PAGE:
March 30, 2014 - #4411 Music & The Spoken Word
Music & the Spoken Word broadcast with the Mormon Tabernacle Choir and Orchestra at Temple Square. March 30, 2014 Broadcast Number 4411.
Composer: Ralph Vaughan Williams
Lyrics: George Herbert
“Awake and Arise, All Ye Children of Light”
Lyrics: David Warner
Arrangement: Mack Wilberg
“Menuet gothique,” from Suite Gothique (Organ solo)
Composer: Leon Boëllmann
“Lift Up Your Heads, O Ye Gates,”1 from Messiah
Composer: George Frideric Handel
“Fantasy on Kingsfold”
English folk tune
Arrangement: H. Dean Wagner; orchestrated by
Michael J. Glasgow
Orchestra on Temple Square and Bells on Temple Square
Conducted by LeAnna Willmore
“Fill the World with Love,”2 from Goodbye, Mr. Chips
Composer: Leslie Bricusse
Lyrics: Leslie Bricusse
Arrangement: Mack Wilberg
“Just Do What You Can”
We can’t do everything for everyone, but that shouldn’t stop us from doing something for someone. Noted author and religious leader Neal A. Maxwell was a very compassionate but busy man. He had on his office wall a useful reminder of this reality of life by Anne Morrow Lindbergh: “My life cannot implement in action the demands of all the people to whom my heart responds.”1 That’s not so much an excuse to ignore the needs of others as it is a perceptive statement about pace and wisely doing what we can.2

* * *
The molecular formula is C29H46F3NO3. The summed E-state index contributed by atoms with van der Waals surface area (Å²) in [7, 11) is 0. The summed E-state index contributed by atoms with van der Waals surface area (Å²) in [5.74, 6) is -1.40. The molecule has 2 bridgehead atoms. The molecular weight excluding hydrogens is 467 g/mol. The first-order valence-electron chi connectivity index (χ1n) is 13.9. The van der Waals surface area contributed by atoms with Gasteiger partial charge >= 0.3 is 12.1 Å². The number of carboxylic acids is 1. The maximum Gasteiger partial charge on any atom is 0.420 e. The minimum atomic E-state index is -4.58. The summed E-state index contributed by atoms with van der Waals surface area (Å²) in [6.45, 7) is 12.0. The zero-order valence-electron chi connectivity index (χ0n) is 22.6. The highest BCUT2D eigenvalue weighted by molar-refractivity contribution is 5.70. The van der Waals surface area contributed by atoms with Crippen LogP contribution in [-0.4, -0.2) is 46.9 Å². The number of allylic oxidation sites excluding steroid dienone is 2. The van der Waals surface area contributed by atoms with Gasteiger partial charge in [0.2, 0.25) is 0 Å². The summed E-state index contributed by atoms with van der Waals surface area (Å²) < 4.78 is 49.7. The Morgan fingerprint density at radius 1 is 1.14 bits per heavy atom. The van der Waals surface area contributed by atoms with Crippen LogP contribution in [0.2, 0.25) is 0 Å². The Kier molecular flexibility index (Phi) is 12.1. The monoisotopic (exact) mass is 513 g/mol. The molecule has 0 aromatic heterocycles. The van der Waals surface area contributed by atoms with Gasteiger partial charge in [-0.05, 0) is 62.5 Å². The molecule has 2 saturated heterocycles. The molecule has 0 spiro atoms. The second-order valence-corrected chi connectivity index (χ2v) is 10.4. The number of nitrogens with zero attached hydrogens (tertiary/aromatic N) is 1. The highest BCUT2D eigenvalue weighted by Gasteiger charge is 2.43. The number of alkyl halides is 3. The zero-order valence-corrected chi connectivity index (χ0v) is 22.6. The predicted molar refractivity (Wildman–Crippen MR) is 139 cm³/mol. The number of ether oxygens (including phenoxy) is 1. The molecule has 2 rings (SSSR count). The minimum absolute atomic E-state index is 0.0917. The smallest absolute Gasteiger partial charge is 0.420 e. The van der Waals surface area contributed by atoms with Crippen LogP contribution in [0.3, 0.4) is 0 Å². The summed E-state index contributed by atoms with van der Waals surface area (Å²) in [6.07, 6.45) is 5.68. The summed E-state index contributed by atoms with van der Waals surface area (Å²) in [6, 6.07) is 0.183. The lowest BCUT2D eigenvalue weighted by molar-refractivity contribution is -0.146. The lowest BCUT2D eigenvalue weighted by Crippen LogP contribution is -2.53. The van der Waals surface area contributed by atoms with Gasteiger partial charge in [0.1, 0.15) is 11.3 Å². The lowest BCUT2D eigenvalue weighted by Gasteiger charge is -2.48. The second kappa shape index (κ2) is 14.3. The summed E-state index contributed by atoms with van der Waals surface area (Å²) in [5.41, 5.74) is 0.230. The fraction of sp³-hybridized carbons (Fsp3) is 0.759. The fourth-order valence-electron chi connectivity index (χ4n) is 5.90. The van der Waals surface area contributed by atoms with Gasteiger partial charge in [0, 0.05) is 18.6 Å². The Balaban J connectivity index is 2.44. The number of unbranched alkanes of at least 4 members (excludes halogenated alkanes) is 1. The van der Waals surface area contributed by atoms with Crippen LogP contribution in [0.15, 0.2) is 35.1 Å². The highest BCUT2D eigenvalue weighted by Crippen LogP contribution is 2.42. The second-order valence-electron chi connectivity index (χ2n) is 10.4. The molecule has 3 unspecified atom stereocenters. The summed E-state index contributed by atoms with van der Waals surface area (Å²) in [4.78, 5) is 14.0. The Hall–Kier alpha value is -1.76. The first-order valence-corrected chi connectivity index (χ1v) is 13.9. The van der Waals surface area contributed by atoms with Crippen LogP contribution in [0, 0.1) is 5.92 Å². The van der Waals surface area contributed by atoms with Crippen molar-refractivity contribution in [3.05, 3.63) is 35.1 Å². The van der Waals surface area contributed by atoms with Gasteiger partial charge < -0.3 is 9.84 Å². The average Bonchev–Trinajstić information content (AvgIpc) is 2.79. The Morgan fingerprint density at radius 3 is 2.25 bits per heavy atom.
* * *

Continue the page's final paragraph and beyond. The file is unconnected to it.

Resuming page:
We serve no one well when we try to run faster than we have strength or do more than is wise. We can’t do all things or be all things to all people. If we feel burdened by the demands of others, we just do what we can. If we feel overwhelmed by responsibilities and duties, we just do what we can. If we regret that we can’t do more for more people, we just do what we can.
The question comes down to “What can I do?” And that is best answered by each person individually, according to our situation and circumstances. Not only is it different for every person, but it also changes over time. During certain seasons of life, perhaps we can do more-giving of our means, our unhurried time, our resources. At others, perhaps our offering is more simple-a prayer, a phone call, a smile, a kind word. If we genuinely offer what we can, we will be comforted with the joy and peace that come from knowing our offering was authentic and sincere.
The same principle applies to our health and happiness, our well-being and goals, our obligations, expectations, and relationships. If we just sincerely do what we can, then little by little, our honest efforts, our wholehearted contribution-even if it doesn’t seem like much-can make all the difference.
1. Gift from the Sea (2011), 116.
2. See Deposition of a Disciple (1976).